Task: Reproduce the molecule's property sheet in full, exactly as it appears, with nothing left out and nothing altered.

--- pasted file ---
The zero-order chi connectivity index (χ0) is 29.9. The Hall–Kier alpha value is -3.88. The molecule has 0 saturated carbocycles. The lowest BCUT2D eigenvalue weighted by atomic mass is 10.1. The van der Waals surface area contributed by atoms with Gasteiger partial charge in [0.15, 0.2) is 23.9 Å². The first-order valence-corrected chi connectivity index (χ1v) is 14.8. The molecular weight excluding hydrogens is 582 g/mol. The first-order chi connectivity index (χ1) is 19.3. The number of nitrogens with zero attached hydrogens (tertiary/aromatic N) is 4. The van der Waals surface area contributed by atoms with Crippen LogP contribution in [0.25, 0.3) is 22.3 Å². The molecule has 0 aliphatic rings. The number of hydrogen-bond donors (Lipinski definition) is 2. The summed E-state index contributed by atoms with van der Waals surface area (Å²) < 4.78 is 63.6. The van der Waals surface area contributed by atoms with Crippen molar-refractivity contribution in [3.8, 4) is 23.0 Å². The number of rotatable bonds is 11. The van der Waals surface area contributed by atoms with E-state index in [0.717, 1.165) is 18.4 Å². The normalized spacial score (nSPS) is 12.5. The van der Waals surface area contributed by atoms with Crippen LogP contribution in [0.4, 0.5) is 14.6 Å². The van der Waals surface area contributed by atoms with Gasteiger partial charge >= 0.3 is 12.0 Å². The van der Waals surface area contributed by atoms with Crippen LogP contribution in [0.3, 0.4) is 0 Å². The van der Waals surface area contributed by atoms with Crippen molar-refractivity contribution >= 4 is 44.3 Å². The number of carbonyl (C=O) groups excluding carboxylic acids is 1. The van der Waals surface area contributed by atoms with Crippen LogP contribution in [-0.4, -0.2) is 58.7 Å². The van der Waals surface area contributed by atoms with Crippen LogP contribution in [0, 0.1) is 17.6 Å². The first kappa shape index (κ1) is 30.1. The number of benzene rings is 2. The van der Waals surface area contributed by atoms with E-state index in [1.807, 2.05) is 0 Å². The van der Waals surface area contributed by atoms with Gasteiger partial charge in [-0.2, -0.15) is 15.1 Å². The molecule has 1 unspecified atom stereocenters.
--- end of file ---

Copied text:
The zero-order chi connectivity index (χ0) is 29.9. The Hall–Kier alpha value is -3.88. The molecule has 0 saturated carbocycles. The lowest BCUT2D eigenvalue weighted by atomic mass is 10.1. The van der Waals surface area contributed by atoms with Gasteiger partial charge in [0.15, 0.2) is 23.9 Å². The first-order valence-corrected chi connectivity index (χ1v) is 14.8. The molecular weight excluding hydrogens is 582 g/mol. The first-order chi connectivity index (χ1) is 19.3. The number of nitrogens with zero attached hydrogens (tertiary/aromatic N) is 4. The van der Waals surface area contributed by atoms with Crippen LogP contribution in [0.25, 0.3) is 22.3 Å². The molecule has 0 aliphatic rings. The number of hydrogen-bond donors (Lipinski definition) is 2. The summed E-state index contributed by atoms with van der Waals surface area (Å²) < 4.78 is 63.6. The van der Waals surface area contributed by atoms with Crippen molar-refractivity contribution in [3.8, 4) is 23.0 Å². The number of rotatable bonds is 11. The van der Waals surface area contributed by atoms with E-state index in [0.717, 1.165) is 18.4 Å². The normalized spacial score (nSPS) is 12.5. The van der Waals surface area contributed by atoms with Crippen LogP contribution in [0.4, 0.5) is 14.6 Å². The van der Waals surface area contributed by atoms with Gasteiger partial charge >= 0.3 is 12.0 Å². The van der Waals surface area contributed by atoms with Crippen LogP contribution in [0.3, 0.4) is 0 Å². The van der Waals surface area contributed by atoms with Crippen molar-refractivity contribution >= 4 is 44.3 Å². The number of carbonyl (C=O) groups excluding carboxylic acids is 1. The van der Waals surface area contributed by atoms with Crippen LogP contribution in [-0.4, -0.2) is 58.7 Å². The van der Waals surface area contributed by atoms with Crippen LogP contribution in [0, 0.1) is 17.6 Å². The first kappa shape index (κ1) is 30.1. The number of benzene rings is 2. The van der Waals surface area contributed by atoms with E-state index in [1.807, 2.05) is 0 Å². The van der Waals surface area contributed by atoms with Gasteiger partial charge in [-0.2, -0.15) is 15.1 Å². The molecule has 1 unspecified atom stereocenters.